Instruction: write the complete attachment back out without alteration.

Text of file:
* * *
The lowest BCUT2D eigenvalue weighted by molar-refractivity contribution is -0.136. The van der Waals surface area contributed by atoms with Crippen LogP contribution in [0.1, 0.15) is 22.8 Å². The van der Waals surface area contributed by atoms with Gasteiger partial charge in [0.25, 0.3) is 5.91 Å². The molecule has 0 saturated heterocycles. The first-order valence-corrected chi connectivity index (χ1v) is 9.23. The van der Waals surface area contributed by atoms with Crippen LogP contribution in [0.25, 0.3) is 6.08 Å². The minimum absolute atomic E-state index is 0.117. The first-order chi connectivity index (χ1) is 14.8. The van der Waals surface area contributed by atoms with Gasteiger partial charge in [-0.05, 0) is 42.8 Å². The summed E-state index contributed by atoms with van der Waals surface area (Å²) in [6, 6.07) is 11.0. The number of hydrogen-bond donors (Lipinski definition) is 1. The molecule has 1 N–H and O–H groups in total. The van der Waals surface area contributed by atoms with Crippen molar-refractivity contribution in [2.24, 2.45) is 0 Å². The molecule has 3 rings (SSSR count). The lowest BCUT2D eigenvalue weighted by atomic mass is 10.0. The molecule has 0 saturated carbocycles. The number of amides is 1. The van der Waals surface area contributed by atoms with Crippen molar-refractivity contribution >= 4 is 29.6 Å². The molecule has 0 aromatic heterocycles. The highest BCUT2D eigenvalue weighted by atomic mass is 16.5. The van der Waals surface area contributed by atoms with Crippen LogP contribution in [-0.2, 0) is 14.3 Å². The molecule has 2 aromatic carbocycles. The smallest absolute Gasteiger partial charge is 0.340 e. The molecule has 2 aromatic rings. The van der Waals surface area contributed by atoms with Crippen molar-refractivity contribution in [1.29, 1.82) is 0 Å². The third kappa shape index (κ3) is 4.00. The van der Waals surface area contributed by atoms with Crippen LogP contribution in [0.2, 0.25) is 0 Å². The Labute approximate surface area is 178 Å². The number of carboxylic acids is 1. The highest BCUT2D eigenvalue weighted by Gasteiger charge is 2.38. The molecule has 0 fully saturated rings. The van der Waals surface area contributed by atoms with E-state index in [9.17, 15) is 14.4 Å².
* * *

The lowest BCUT2D eigenvalue weighted by molar-refractivity contribution is -0.136. The van der Waals surface area contributed by atoms with Crippen LogP contribution in [0.1, 0.15) is 22.8 Å². The van der Waals surface area contributed by atoms with Gasteiger partial charge in [0.25, 0.3) is 5.91 Å². The molecule has 0 saturated heterocycles. The first-order valence-corrected chi connectivity index (χ1v) is 9.23. The van der Waals surface area contributed by atoms with Crippen LogP contribution in [0.25, 0.3) is 6.08 Å². The minimum absolute atomic E-state index is 0.117. The first-order chi connectivity index (χ1) is 14.8. The van der Waals surface area contributed by atoms with Gasteiger partial charge in [-0.05, 0) is 42.8 Å². The summed E-state index contributed by atoms with van der Waals surface area (Å²) in [6, 6.07) is 11.0. The number of hydrogen-bond donors (Lipinski definition) is 1. The molecule has 1 N–H and O–H groups in total. The van der Waals surface area contributed by atoms with Crippen molar-refractivity contribution in [2.24, 2.45) is 0 Å². The molecule has 3 rings (SSSR count). The lowest BCUT2D eigenvalue weighted by atomic mass is 10.0. The molecule has 0 saturated carbocycles. The number of amides is 1. The van der Waals surface area contributed by atoms with Crippen molar-refractivity contribution >= 4 is 29.6 Å². The molecule has 0 aromatic heterocycles. The highest BCUT2D eigenvalue weighted by atomic mass is 16.5. The van der Waals surface area contributed by atoms with Crippen LogP contribution in [-0.2, 0) is 14.3 Å². The molecule has 2 aromatic carbocycles. The smallest absolute Gasteiger partial charge is 0.340 e. The molecule has 2 aromatic rings. The van der Waals surface area contributed by atoms with Crippen molar-refractivity contribution in [1.29, 1.82) is 0 Å². The third kappa shape index (κ3) is 4.00. The van der Waals surface area contributed by atoms with Crippen LogP contribution in [0.2, 0.25) is 0 Å². The Labute approximate surface area is 178 Å². The number of carboxylic acids is 1. The highest BCUT2D eigenvalue weighted by Gasteiger charge is 2.38. The molecule has 0 fully saturated rings. The van der Waals surface area contributed by atoms with E-state index in [9.17, 15) is 14.4 Å².